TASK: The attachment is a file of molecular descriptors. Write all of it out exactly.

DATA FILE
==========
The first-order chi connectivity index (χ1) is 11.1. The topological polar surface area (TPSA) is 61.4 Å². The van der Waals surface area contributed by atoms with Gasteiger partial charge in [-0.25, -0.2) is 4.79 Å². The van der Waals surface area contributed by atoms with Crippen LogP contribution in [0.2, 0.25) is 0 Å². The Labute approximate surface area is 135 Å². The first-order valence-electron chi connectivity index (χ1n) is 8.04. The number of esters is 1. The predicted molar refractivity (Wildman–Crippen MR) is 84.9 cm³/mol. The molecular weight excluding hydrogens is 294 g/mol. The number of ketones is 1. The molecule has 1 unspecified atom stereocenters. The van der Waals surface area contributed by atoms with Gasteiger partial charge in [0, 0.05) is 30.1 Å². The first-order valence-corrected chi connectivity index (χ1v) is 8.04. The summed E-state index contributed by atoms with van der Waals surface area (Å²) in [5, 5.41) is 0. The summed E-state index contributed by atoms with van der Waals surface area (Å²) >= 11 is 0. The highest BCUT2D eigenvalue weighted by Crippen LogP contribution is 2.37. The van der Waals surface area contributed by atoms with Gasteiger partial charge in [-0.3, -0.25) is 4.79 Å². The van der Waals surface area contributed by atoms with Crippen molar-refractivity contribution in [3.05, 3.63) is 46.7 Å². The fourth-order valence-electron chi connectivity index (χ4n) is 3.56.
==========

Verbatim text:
The first-order chi connectivity index (χ1) is 11.1. The topological polar surface area (TPSA) is 61.4 Å². The van der Waals surface area contributed by atoms with Gasteiger partial charge in [-0.25, -0.2) is 4.79 Å². The van der Waals surface area contributed by atoms with Crippen LogP contribution in [0.2, 0.25) is 0 Å². The Labute approximate surface area is 135 Å². The first-order valence-electron chi connectivity index (χ1n) is 8.04. The number of esters is 1. The predicted molar refractivity (Wildman–Crippen MR) is 84.9 cm³/mol. The molecular weight excluding hydrogens is 294 g/mol. The number of ketones is 1. The molecule has 1 unspecified atom stereocenters. The van der Waals surface area contributed by atoms with Gasteiger partial charge in [0, 0.05) is 30.1 Å². The first-order valence-corrected chi connectivity index (χ1v) is 8.04. The summed E-state index contributed by atoms with van der Waals surface area (Å²) in [5, 5.41) is 0. The summed E-state index contributed by atoms with van der Waals surface area (Å²) >= 11 is 0. The highest BCUT2D eigenvalue weighted by Crippen LogP contribution is 2.37. The van der Waals surface area contributed by atoms with Gasteiger partial charge in [-0.3, -0.25) is 4.79 Å². The van der Waals surface area contributed by atoms with Crippen molar-refractivity contribution in [3.05, 3.63) is 46.7 Å². The fourth-order valence-electron chi connectivity index (χ4n) is 3.56.